If you do join the conversation, I promise there is a huge reward in it for you, particularly if you have ideal beliefs such as the notion of a scientific meritocracy, as well as justice, fairness and equal opportunity in general. Most astronomers fancy themselves liberals or even progressives. If you are in this group, then know your identity will be challenged as I write and if you read. But know that an informed life is always better than a blissful life of ignorance.

I invite you to join me on this journey of exploration, learning and progress!

### On the Height of J.J. Barea

Dallas Mavericks point guard J.J. Barea standing between two very tall people (from: Picassa user photoasisphoto).

Congrats to the Dallas Mavericks, who beat the Miami Heat tonight in game six to win the NBA championship.

Okay, with that out of the way, just how tall is the busy-footed Maverick point guard J.J. Barea? He's listed as 6-foot on NBA.com, but no one, not even the sports casters, believes that he can possibly be that tall. He looks like a super-fast Hobbit out there. But could that just be relative scaling, with him standing next to a bunch of extremely tall people? People on Yahoo! Answers think so---I know because I've been Google searching "J.J. Barea Height" for the past 15 minutes.

So I decided to find a photo and settle the issue once and for all.

I then used the basketball as my metric. Wikipedia states that an NBA basketball is 29.5 inches in circumfe…

### Finding Blissful Clarity by Tuning Out

It's been a minute since I've posted here. My last post was back in April, so it has actually been something like 193,000 minutes, but I like how the kids say "it's been a minute," so I'll stick with that.
As I've said before, I use this space to work out the truths in my life. Writing is a valuable way of taking the non-linear jumble of thoughts in my head and linearizing them by putting them down on the page. In short, writing helps me figure things out. However, logical thinking is not the only way of knowing the world. Another way is to recognize, listen to, and trust one's emotions. Yes, emotions are important for figuring things out.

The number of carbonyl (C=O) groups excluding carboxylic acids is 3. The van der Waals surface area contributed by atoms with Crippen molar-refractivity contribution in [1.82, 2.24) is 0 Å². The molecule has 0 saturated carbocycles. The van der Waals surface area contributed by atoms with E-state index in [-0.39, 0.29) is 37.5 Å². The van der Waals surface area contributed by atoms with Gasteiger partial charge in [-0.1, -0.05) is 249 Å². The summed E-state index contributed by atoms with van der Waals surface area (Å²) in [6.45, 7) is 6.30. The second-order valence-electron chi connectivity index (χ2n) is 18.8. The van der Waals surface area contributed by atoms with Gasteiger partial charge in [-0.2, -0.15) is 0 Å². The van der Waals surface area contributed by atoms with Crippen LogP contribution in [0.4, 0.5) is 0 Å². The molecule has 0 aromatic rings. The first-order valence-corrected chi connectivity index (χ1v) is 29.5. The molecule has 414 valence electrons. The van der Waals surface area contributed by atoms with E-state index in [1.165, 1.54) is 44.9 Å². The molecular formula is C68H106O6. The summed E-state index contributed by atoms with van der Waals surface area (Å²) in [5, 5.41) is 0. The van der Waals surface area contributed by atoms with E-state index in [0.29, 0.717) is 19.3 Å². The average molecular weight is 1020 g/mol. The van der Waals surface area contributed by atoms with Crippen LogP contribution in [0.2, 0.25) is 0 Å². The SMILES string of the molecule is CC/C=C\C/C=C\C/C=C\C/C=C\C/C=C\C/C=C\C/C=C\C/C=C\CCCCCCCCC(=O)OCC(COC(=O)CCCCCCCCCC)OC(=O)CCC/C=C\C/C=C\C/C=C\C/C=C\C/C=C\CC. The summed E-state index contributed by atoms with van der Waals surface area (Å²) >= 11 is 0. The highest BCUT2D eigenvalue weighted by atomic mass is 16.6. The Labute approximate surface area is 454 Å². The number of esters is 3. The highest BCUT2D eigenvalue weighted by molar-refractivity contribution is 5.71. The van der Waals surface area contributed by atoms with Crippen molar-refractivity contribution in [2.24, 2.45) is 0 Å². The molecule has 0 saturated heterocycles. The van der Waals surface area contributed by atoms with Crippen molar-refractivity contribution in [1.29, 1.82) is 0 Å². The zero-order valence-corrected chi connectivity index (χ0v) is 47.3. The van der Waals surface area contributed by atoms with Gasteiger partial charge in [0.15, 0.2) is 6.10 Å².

Back in April, when I last posted here, my emotions were largely characterized by fear, sadness, anger, frustration, confusion and despair. I say largely, because this is what I was feeling on large scales; the world outside of my immediate influence. On smaller scales, where my wife, children and friends reside, I…

### The Force is strong with this one...

Last night we were reviewing multiplication tables with Owen. The family fired off doublets of numbers and Owen confidently multiplied away. In the middle of the review Owen stopped and said, "I noticed something. 2 times 2 is 4. If you subtract 1 it's 3. That's equal to taking 2 and adding 1, and then taking 2 and subtracting 1, and multiplying. So 1 times 3 is 2 times 2 minus 1."

I have to admit, that I didn't quite get it at first. I asked him to repeat with another number and he did with six: "6 times 6 is 36. 36 minus 1 is 35. That's the same as 6-1 times 6+1, which is 35."

Ummmmm....wait. Huh? Lemme see...oh. OH! WOW! Owen figured out

x^2 - 1 = (x - 1) (x +1)

So $6 \times 8 = 7 \times 7 - 1 = (7-1) (7+1) = 48$. That's actually pretty handy!

You can see it in the image above. Look at the elements perpendicular to the diagonal. There's 48 bracketing 49, 35 bracketing 36, etc... After a bit more thought we…